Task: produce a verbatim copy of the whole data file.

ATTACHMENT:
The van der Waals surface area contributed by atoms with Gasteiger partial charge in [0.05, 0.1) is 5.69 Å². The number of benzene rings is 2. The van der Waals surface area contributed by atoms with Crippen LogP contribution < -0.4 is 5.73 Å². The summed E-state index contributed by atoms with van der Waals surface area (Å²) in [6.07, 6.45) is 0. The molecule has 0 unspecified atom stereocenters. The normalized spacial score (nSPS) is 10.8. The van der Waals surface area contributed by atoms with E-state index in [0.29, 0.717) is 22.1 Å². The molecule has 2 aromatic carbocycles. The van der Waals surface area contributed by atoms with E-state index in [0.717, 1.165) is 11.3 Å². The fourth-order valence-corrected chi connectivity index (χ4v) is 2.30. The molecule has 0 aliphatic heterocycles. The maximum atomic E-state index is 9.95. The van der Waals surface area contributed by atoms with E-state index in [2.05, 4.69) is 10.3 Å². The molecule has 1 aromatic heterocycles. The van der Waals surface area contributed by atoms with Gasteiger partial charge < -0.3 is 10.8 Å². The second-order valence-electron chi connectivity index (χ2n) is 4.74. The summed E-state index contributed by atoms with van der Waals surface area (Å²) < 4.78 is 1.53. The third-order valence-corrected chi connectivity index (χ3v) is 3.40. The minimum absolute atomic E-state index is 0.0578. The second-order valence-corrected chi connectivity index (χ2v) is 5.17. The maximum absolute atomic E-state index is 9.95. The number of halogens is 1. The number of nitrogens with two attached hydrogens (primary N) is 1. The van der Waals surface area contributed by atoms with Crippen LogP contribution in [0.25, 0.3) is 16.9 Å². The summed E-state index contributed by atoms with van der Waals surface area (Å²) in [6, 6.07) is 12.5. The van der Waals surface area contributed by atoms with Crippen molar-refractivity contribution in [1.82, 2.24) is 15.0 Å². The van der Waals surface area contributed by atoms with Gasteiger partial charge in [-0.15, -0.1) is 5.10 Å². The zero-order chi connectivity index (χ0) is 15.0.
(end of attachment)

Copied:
The van der Waals surface area contributed by atoms with Gasteiger partial charge in [0.05, 0.1) is 5.69 Å². The number of benzene rings is 2. The van der Waals surface area contributed by atoms with Crippen LogP contribution < -0.4 is 5.73 Å². The summed E-state index contributed by atoms with van der Waals surface area (Å²) in [6.07, 6.45) is 0. The molecule has 0 unspecified atom stereocenters. The normalized spacial score (nSPS) is 10.8. The van der Waals surface area contributed by atoms with E-state index in [0.29, 0.717) is 22.1 Å². The molecule has 2 aromatic carbocycles. The van der Waals surface area contributed by atoms with E-state index in [0.717, 1.165) is 11.3 Å². The fourth-order valence-corrected chi connectivity index (χ4v) is 2.30. The molecule has 0 aliphatic heterocycles. The maximum atomic E-state index is 9.95. The van der Waals surface area contributed by atoms with E-state index in [2.05, 4.69) is 10.3 Å². The molecule has 1 aromatic heterocycles. The van der Waals surface area contributed by atoms with Gasteiger partial charge < -0.3 is 10.8 Å². The second-order valence-electron chi connectivity index (χ2n) is 4.74. The summed E-state index contributed by atoms with van der Waals surface area (Å²) < 4.78 is 1.53. The third-order valence-corrected chi connectivity index (χ3v) is 3.40. The minimum absolute atomic E-state index is 0.0578. The second-order valence-corrected chi connectivity index (χ2v) is 5.17. The maximum absolute atomic E-state index is 9.95. The number of halogens is 1. The number of nitrogens with two attached hydrogens (primary N) is 1. The van der Waals surface area contributed by atoms with Crippen LogP contribution in [0.25, 0.3) is 16.9 Å². The summed E-state index contributed by atoms with van der Waals surface area (Å²) in [6, 6.07) is 12.5. The van der Waals surface area contributed by atoms with Crippen molar-refractivity contribution in [1.82, 2.24) is 15.0 Å². The van der Waals surface area contributed by atoms with Gasteiger partial charge in [-0.15, -0.1) is 5.10 Å². The zero-order chi connectivity index (χ0) is 15.0.